GT Voice: Will Raimondo’s visit inject more positive energy in economic ties?
Published: Aug 28, 2023 11:00 PM
China US Photo:VCG

China US Photo:VCG

All those who care about the prospects of China-US economic and trade relations are closely watching US Commerce Secretary Gina Raimondo's ongoing visit to China for clues as to whether her trip will inject more positive energy into the fraught relationship between China and the US, the world's two largest economies.

Raimondo is the fourth top US official to visit China in three months. Since she oversees the department primarily involved in the field of economics and trade, she is also seen as the one who is most likely to achieve tangible results with China on resolving economic and trade disputes and bringing bilateral economic ties back on track.

Both China and the US sent positive signals concerning China-US economic and trade exchanges before Raimondo's visit. For instance, Raimondo's visit to China was made "at the invitation of Chinese Minister of Commerce Wang Wentao."

After China lifted restrictions on group travel to the US and other countries, Raimondo issued a statement saying that restoring the US "as an approved destination for Chinese group travel is a significant win for the US travel and tourism industry and an important step forward to promote the type of people-to-people exchange that is crucial for our bilateral relationship."

Also, Boeing is preparing to restart its delivery of 737 MAX jets to China for the first time in four years, perceived as a long-awaited breakthrough, according to US media reports. 

The Biden administration is seeking a six-month extension to a decades-old science and technology agreement with China, while the US Commerce Department's Bureau of Industry and Security announced that it will lift 27 Chinese entities from the so-called Unverified List just ahead of Raimondo's China visit.

These positive signs at least suggest one thing - if there is any hope of easing tensions between China and the US, bilateral economic and trade relations are the most obvious place for a breakthrough, which is why efforts to stabilize or improve bilateral economic ties have continued despite the overall chilly atmosphere of China-US relations.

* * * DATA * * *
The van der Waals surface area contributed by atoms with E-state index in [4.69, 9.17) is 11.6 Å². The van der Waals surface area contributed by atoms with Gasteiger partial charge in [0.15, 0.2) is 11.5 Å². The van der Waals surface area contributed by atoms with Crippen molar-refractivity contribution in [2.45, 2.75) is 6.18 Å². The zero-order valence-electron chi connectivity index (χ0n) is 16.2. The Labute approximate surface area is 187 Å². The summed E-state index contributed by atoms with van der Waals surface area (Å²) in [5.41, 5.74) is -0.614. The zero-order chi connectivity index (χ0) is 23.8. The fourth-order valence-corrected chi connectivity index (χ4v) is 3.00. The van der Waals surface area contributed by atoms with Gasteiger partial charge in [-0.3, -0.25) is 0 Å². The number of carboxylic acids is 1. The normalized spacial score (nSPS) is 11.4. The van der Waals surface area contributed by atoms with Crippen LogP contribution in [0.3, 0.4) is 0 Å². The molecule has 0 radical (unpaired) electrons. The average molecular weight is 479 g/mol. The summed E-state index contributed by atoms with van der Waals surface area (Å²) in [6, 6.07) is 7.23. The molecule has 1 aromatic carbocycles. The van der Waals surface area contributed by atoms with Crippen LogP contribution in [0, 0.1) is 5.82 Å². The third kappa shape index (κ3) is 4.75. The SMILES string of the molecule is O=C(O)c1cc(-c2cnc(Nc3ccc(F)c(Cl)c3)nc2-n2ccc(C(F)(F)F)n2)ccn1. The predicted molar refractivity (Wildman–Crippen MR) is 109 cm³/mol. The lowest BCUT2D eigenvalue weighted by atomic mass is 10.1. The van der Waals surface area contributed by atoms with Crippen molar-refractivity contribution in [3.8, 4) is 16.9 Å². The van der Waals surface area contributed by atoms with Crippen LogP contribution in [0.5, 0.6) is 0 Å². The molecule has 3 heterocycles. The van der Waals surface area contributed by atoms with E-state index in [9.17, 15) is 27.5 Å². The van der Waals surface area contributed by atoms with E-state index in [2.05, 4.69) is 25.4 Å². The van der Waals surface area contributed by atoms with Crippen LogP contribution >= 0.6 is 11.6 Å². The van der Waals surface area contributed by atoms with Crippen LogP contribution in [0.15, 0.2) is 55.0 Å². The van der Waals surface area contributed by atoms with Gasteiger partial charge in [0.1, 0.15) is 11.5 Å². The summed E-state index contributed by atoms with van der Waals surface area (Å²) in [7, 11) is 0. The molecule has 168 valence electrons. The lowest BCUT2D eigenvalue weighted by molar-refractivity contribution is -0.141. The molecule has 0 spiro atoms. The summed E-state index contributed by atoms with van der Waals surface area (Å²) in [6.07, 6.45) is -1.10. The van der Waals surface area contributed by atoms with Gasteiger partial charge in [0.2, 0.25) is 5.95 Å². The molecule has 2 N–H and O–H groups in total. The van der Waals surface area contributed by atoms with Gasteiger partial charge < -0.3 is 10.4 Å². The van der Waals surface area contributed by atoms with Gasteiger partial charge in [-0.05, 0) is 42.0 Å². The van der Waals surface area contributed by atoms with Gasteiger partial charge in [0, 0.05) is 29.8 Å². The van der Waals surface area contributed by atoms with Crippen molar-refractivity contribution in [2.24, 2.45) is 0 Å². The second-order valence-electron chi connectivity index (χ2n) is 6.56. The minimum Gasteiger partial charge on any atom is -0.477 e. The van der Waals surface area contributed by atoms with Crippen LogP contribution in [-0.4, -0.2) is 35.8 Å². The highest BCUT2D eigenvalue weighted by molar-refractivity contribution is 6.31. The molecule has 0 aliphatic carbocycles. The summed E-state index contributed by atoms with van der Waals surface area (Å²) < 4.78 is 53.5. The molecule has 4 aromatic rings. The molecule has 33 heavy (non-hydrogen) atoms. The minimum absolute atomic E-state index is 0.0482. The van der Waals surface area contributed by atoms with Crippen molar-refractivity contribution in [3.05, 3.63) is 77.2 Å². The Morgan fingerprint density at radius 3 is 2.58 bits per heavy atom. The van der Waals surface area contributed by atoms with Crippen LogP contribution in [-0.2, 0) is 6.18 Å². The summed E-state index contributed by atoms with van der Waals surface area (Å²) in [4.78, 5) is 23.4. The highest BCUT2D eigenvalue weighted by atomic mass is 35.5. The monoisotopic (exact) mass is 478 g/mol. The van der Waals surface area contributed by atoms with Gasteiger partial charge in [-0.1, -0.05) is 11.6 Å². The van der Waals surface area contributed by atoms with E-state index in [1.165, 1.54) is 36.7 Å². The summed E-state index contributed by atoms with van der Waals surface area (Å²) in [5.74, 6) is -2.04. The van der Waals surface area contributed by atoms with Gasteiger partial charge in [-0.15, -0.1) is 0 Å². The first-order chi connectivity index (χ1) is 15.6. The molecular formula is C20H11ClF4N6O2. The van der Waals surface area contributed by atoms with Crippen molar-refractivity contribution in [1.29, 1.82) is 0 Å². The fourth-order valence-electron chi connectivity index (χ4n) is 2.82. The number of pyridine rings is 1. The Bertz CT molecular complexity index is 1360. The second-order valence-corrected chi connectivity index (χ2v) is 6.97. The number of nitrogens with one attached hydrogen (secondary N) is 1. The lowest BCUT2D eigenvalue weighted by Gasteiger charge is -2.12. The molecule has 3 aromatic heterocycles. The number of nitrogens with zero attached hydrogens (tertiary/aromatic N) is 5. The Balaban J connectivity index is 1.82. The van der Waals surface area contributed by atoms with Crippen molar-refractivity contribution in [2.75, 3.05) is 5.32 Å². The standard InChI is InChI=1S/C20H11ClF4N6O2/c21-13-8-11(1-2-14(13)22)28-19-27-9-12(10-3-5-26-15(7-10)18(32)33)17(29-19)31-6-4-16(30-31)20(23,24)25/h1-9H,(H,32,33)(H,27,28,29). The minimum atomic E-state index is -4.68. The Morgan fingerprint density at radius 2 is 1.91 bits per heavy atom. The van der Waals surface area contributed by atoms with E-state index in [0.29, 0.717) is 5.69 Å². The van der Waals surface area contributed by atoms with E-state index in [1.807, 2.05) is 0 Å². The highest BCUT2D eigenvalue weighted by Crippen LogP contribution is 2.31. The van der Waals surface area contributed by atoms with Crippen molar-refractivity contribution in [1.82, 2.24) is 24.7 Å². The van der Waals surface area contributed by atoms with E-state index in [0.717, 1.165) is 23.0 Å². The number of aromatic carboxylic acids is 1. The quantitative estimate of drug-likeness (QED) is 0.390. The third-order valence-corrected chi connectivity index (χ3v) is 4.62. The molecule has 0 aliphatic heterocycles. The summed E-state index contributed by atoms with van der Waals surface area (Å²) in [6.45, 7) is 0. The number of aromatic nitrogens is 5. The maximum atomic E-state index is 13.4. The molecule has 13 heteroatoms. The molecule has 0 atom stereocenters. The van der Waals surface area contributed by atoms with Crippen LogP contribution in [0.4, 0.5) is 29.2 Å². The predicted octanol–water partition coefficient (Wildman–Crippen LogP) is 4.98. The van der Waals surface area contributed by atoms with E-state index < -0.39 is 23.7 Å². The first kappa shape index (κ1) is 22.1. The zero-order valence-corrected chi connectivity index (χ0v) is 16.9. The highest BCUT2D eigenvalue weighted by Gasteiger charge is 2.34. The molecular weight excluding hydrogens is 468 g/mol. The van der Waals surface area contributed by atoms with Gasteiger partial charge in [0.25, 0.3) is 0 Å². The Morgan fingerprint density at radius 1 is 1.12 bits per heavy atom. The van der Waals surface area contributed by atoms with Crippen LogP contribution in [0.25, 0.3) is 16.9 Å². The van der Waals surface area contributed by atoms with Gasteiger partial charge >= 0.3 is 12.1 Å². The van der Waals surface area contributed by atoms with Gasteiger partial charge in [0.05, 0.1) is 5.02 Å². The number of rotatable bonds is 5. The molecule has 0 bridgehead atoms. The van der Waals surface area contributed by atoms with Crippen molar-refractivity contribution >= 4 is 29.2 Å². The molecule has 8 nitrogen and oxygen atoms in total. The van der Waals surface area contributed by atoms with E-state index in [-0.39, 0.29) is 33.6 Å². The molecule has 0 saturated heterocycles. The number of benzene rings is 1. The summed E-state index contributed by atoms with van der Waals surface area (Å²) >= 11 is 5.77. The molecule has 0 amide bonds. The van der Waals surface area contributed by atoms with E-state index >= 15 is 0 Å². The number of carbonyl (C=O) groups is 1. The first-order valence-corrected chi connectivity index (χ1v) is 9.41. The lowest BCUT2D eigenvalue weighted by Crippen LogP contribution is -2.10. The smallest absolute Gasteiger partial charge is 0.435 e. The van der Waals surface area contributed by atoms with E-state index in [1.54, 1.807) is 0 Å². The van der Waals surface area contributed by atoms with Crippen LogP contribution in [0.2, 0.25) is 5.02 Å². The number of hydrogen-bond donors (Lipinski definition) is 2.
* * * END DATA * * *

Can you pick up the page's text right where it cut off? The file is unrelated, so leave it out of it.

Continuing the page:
Given the challenges facing the US economy, if Raimondo seizes the opportunity, her China trip could really become a source of fruitful exchanges and communications. For instance, removing tariffs on some Chinese products could ease the inflation pressures on the US economy, while indicating US sincerity about improving trade relations with China. 

US Federal Reserve chairman Jerome Powell has said the Fed will continue to raise interest rates "if appropriate" as inflation remains "too high." Also, virtually all studies of trade wars showed that there are no winners, which brought the US more losses than gains. 

In a recent open letter, Americans for Free Trade, which is comprised of about 170 trade groups, urged US Trade Representative Katherine Tai to address the forthcoming expiration of the Section 301 tariff exclusions.

Given the current atmosphere in the US toward China, we do not have much hope that a single visit could end the US launched trade war against China. Some in the US are constantly pushing for a "decoupling" from China and putting pressure on Chinese industries. There has been no shortage of voices in the US pressuring Raimondo, warning her not to be soft on China.

Under such circumstances, simply maintaining the positive momentum of bilateral economic and trade relations itself may face severe resistance.

But still we hope that the US side will cherish the positive changes that have taken place after the hard efforts by both sides. If Raimondo's visit can have some positive influence to promote mutual trust and find more common ground on addressing trade disputes, that would be enough as to its practical significance.